WASHINGTON — The novel coronavirus (COVID-19) remains present around the country, as well as here in the DMV. Things like masks and social distancing are the most important to help combat the spread of the virus.
This blog details the latest updates on the coronavirus in D.C., Maryland, and Virginia. Check-in each day for what’s new, where each part of the DMV is at in its phased reopening plan and what direction the coronavirus trend is headed.
Have a question? Text it to us at 202-895-5599.
Updates on coronavirus cases come from health departments between 9 a.m. and 10 a.m. every day.
Tracking the Coronavirus
- D.C.’s daily coronavirus numbers have been on a slight downward trend since July 22, but remain elevated above their lows from mid- and late June.
- DC Health says more than 200,000 people have now been tested for coronavirus in the District.
- Maryland has been averaging more than 900 new cases a day for five of the past six days. That’s up 20% from where the state was just two weeks ago.
- Maryland has seen a drop in the number of hospitalized COVID-19 patients over the past few days. It’s the first time the state has seen a significant drop in the number of hospitalized patients since early July – however, the number remains well above where it was a month ago.
- Virginia has now been averaging more than 1,000 new cases of the coronavirus a day for 11 days straight – its longest such streak since the pandemic began.
- Daily deaths from the coronavirus are on a significant upward trend in the commonwealth. Virginia is now averaging more than 20 new deaths a day from the virus – twice what it was two weeks ago.
- The number of COVID-19 patients on ventilators in Virginia has remained mostly flat over the past week, though the number of ICU patients has continued to climb.
Reopening the DMV
The latest in reopening news:
- Montgomery County Executive Marc Elrich said the jurisdiction will remain in Phase 2 of reopening. Here's the latest.
- Virginia has begun Phase 3 of reopening. More details about Phase III in Virginia here.
- A last-minute change prohibits bar seating in Phase 3 of Virginia's reopening.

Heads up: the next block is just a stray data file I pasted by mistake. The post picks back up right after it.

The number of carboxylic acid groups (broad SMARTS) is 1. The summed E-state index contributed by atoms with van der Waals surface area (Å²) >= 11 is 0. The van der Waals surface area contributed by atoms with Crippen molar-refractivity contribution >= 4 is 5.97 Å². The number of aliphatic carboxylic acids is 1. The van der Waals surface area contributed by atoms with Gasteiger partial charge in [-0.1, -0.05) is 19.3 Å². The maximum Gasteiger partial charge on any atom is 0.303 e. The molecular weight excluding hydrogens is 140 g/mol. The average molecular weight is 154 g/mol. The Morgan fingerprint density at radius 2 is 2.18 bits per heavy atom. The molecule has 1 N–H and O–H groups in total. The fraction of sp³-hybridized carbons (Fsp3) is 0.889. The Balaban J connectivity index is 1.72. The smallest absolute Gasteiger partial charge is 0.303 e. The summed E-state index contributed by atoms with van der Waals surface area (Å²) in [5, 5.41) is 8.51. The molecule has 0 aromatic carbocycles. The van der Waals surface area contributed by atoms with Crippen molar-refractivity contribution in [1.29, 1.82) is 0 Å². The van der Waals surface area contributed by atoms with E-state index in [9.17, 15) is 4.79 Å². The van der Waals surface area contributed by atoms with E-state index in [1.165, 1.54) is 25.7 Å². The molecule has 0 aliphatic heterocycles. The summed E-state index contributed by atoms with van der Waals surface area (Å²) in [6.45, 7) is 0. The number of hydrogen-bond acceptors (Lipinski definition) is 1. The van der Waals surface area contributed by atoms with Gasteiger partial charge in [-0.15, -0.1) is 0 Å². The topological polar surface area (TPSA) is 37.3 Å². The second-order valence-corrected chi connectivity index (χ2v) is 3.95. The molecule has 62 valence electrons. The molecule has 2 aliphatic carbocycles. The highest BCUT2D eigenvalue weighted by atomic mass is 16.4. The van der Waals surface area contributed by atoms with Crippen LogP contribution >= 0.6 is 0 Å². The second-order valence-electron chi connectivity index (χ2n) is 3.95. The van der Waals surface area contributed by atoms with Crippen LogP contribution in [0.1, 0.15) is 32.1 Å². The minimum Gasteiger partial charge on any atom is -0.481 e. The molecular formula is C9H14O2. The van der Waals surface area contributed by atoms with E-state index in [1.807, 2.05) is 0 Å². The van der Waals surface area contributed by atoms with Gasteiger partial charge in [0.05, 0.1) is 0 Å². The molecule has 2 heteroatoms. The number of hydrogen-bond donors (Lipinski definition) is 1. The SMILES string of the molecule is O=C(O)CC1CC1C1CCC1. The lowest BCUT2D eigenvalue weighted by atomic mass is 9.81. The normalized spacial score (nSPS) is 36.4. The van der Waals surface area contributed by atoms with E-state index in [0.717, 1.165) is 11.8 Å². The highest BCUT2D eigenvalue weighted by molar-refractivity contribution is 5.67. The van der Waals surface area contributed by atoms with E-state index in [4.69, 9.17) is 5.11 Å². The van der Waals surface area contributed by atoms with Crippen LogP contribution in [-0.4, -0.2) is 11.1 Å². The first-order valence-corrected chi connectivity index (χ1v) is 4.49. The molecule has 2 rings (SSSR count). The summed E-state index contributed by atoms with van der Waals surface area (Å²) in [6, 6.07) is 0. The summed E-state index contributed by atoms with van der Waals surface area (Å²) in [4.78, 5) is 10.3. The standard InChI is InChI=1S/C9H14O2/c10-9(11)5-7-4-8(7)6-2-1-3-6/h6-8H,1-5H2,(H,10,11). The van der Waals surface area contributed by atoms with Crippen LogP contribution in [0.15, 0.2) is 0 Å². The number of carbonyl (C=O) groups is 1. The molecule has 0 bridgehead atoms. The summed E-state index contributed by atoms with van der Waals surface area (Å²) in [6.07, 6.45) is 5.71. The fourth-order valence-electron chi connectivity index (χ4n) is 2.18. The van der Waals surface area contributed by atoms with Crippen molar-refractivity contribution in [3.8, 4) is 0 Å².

- As new cases have begun rising again in Virginia, Gov. Ralph Northam has promised stricter enforcement of mask and social distancing rules. What that means here
- Gov. Northam has tightened some coronavirus restrictions in the Hampton Roads area.
- D.C. is now in Phase II of reopening. It means restaurants and non-essential retail can open indoors at 50% capacity and gyms and yoga studios can reopen with restrictions. Full details on what Phase II means in D.C. here.
- Metro has reopened some stops. Here's what you need to know.
- All of Maryland is now in Phase II, and the state's largest casino, MGM National Harbor, has reopened.
- Maryland Gov. Larry Hogan has expanded the masks requirements in the state, and issued a travel advisory.
- Amusement parks have begun declaring opening dates. Click here for more on those.
- The District is still seeing an increasing trend of community transmission, reporting 39 new cases of the virus.
- Virginia cases continue to grow, reporting 1,324 new cases.The 7-day positivity rate is at 7.1%.
- Maryland reports 870 new cases, bringing the total above 91,000. Testing percent positivity remains at 4.5%
- The District reports one new death of the virus, marking the first death in over five days. D.C. coronavirus live updates
- Virginia reports 981 cases of the virus, bringing the total in the commonwealth to 91,782. Virginia coronavirus live updates
- Maryland has reported the results of more than 20,300 COVID-19 tests a day over the past week. That testing has helped keep its percent positivity at 4.5%, even as the number of new cases continues to rise. Maryland coronavirus live updates
- The total number of cases in Maryland increases by 909, now at 90,274.
What precautions should you take?
- Avoid close contact with people who are sick.
- Avoid touching your eyes, nose, and mouth with unwashed hands.
- Wash your hands often with soap and warm water for at least 20 seconds.
- Use an alcohol-based hand sanitizer that contains at least 60 percent alcohol if soap and water are unavailable.
- Cover your cough or sneeze with a tissue, then throw the tissue in the trash.
Check the status of the virus in your state with your state health department's websites by tapping below: